A union officer in the Civil War named Joshua Chamberlain was a student of theology and a professor of rhetoric, but not really a soldier. Nonetheless, when duty called, Chamberlain answered. Along the way, he climbed the ranks to become Colonel of the 20th Maine Volunteer Infantry Regiment.
On July 2, 1863, Chamberlain and his three-hundred-soldier regiment were all that stood between the Confederates and certain defeat. At 2:30 P.M., the 15th and 47th Alabama infantry regiments of the Confederate army charged; but Chamberlain and his men held their ground.
Thereafter, a second, third, fourth, and fifth charge all followed. By the last charge, only 80 blue clad men stood standing. Chamberlain himself was knocked down by a bullet that hit his belt buckle; but the 24-year-old schoolteacher got right back up. Little did he know that this was to be his date with destiny.
When a certain Sergeant Tozier informed Chamberlain that no reinforcements were coming and his men were down to one round of ammunition per soldier, Chamberlain knew he needed to act decisively. Just then, a lookout informed Colonel Chamberlain that the Confederates were forming rank.
Of course, the rational thing to do at that point, with no ammunition and no reinforcements, would have been to surrender. But Chamberlain made a defining decision. In full view of the enemy, Chamberlain climbed onto a barricade of stones and gave a command. He pointed his sword forward and yelled, "Charge!"
Though vastly outnumbered, his men fixed bayonets and started running straight at the Confederate army. They caught them off guard by executing a great right wheel. The result was that, in what ranks as one of the most improbable victories in military history, 80 Union soldiers literally captured 4,000 Confederate soldiers inside of five minutes.
As astounding as that is, many historians believe that if Chamberlain had not charged when he did, the Confederate army would have gained the high ground, likely won the Battle of Gettysburg, and even eventually won the war. After all, just over the hill from where Chamberlain captured the Confederates lay an 80 mile stretch of railroad line running all the way into Washington, D.C. - one that was completely undefended by any Union Army!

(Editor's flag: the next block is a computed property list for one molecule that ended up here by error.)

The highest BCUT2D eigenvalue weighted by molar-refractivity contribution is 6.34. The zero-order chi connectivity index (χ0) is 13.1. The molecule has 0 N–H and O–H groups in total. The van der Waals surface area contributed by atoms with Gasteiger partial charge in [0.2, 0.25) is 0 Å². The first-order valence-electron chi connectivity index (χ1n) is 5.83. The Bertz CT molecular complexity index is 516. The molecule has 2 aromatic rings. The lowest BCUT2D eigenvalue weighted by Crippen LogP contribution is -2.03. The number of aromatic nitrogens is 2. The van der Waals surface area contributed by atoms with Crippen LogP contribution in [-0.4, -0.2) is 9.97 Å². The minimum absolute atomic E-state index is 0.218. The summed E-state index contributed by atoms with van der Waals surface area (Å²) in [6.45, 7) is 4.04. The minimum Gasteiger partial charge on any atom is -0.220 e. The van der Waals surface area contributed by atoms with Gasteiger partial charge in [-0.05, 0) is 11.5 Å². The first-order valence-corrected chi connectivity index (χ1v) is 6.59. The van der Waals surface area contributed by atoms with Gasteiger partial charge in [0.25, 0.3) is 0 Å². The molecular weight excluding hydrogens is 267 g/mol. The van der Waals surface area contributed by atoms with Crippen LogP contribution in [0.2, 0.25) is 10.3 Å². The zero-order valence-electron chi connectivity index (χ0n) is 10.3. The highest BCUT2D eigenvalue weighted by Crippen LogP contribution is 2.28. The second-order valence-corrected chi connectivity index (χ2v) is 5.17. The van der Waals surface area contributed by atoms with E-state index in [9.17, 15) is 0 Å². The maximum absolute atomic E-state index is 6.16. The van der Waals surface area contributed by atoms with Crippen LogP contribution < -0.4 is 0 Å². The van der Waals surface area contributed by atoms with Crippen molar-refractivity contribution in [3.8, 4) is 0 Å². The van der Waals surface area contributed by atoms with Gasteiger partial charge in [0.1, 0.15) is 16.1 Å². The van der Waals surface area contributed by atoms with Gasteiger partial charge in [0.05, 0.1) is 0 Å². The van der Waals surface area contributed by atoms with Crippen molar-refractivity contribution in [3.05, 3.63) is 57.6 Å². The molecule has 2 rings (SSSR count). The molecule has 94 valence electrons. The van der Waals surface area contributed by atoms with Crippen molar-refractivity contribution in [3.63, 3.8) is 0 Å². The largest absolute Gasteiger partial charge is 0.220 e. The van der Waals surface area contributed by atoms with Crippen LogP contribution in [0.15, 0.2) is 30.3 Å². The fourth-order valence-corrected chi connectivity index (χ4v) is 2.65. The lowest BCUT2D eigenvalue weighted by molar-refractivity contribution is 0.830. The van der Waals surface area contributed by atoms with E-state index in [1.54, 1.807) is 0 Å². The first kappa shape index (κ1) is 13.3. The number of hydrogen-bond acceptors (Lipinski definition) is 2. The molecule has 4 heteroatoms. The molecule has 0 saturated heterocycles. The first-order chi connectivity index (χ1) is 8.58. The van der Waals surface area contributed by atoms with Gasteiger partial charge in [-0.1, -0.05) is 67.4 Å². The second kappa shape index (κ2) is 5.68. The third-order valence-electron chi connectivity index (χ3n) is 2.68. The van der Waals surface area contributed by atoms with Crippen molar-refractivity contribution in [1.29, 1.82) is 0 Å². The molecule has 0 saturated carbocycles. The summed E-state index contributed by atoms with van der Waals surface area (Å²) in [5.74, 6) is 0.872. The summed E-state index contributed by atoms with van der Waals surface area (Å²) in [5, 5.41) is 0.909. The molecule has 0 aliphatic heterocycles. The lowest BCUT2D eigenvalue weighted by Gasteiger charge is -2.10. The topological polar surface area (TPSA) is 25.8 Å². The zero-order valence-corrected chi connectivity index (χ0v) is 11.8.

And herein lies the great lesson for all of us: one man's courage definitely saved the day, likely saved the war, and even arguably saved the Union!
Batterson’s summary of that day’s events has particular meaning for me. Joshua Chamberlain’s great grandson, Charlie Chamberlain, was for years a member of the church where I currently serve as pastor. I was privileged to get to know this man in depth before he passed on to Heaven. As I did, I was blessed to hear him share with understandable pride about his famous forbear, who was later awarded the Congressional Medal of Honor for his exploits at Gettysburg.
Of course, Batterson’s whole point in including this illustration in his book is to make the very point that his sub-title asserts: on any given day, each and every one of us truly are just one decision away from a totally different life. We never know when destiny will come calling. But when it does, we, like Joshua Chamberlain of old, must be willing to step forward and answer the call. And if we are, we might well find out that we can change not only our own lives, but the lives of others around us forever!
To date, since its inception, a total of 3,524 United States Congressional Medals of Honor have been awarded. It is safe to say that not one of the recipients got out of bed the day they earned their medal with the stated intention of doing so. Nonetheless, in each and every case, when the opportunity presented itself, the would-be recipient stepped forward and acted bravely and decisively!
As a result, the lives of each and every American alive since that day have been affected. Our freedoms have been guaranteed and our future has been secured. Therefore, as we celebrate our nation’s independence over the next couple of days, I pray we will remember the willingness of these men and women to take whatever steps they were called upon to take on our behalf.
That willingness changed their destiny. It changed ours as well!
SOURCE: Mark Batterson, All In: You Are One Decision away from A Totally Different Life (Grand Rapids, Michigan: Zondervan, 2013), pp. 33-34.
SEE ALSO: https://en.wikipedia.org/wiki/Joshua_Chamberlain.
AS WELL AS: http://www.mohhsus.com/medal-of-honor.